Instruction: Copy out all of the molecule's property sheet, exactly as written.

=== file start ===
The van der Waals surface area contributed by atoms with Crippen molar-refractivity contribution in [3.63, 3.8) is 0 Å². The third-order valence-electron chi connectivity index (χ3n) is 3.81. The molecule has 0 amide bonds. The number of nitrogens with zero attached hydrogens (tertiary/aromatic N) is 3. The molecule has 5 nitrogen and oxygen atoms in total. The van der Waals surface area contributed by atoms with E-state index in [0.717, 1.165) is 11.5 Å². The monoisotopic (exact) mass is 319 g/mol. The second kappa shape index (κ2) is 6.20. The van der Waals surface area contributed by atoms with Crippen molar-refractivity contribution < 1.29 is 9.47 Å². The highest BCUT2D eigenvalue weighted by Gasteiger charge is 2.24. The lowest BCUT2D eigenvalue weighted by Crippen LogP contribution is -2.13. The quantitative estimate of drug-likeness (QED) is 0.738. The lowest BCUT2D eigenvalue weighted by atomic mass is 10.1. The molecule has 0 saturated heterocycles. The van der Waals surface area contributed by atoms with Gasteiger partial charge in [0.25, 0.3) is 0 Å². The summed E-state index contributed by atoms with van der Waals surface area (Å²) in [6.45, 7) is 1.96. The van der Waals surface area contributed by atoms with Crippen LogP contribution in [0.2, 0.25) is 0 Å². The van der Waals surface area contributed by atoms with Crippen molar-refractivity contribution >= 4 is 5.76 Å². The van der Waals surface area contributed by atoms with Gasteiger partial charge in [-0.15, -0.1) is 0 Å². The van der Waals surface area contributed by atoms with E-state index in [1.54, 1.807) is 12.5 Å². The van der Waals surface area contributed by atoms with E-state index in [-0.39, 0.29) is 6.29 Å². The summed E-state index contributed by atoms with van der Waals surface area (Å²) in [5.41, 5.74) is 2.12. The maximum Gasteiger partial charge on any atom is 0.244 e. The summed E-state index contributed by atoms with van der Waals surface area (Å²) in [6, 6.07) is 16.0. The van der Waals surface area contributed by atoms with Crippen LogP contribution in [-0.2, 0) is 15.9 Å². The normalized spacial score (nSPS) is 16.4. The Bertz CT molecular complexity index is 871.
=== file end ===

The van der Waals surface area contributed by atoms with Crippen molar-refractivity contribution in [3.63, 3.8) is 0 Å². The third-order valence-electron chi connectivity index (χ3n) is 3.81. The molecule has 0 amide bonds. The number of nitrogens with zero attached hydrogens (tertiary/aromatic N) is 3. The molecule has 5 nitrogen and oxygen atoms in total. The van der Waals surface area contributed by atoms with E-state index in [0.717, 1.165) is 11.5 Å². The monoisotopic (exact) mass is 319 g/mol. The second kappa shape index (κ2) is 6.20. The van der Waals surface area contributed by atoms with Crippen molar-refractivity contribution < 1.29 is 9.47 Å². The highest BCUT2D eigenvalue weighted by Gasteiger charge is 2.24. The lowest BCUT2D eigenvalue weighted by Crippen LogP contribution is -2.13. The quantitative estimate of drug-likeness (QED) is 0.738. The lowest BCUT2D eigenvalue weighted by atomic mass is 10.1. The molecule has 0 saturated heterocycles. The van der Waals surface area contributed by atoms with Gasteiger partial charge in [0.25, 0.3) is 0 Å². The summed E-state index contributed by atoms with van der Waals surface area (Å²) in [6.45, 7) is 1.96. The van der Waals surface area contributed by atoms with Crippen LogP contribution in [0.2, 0.25) is 0 Å². The van der Waals surface area contributed by atoms with Crippen molar-refractivity contribution >= 4 is 5.76 Å². The van der Waals surface area contributed by atoms with Gasteiger partial charge in [-0.15, -0.1) is 0 Å². The van der Waals surface area contributed by atoms with E-state index in [1.54, 1.807) is 12.5 Å². The van der Waals surface area contributed by atoms with E-state index in [-0.39, 0.29) is 6.29 Å². The summed E-state index contributed by atoms with van der Waals surface area (Å²) in [5.41, 5.74) is 2.12. The maximum Gasteiger partial charge on any atom is 0.244 e. The summed E-state index contributed by atoms with van der Waals surface area (Å²) in [6, 6.07) is 16.0. The van der Waals surface area contributed by atoms with Crippen LogP contribution in [-0.2, 0) is 15.9 Å². The normalized spacial score (nSPS) is 16.4. The Bertz CT molecular complexity index is 871.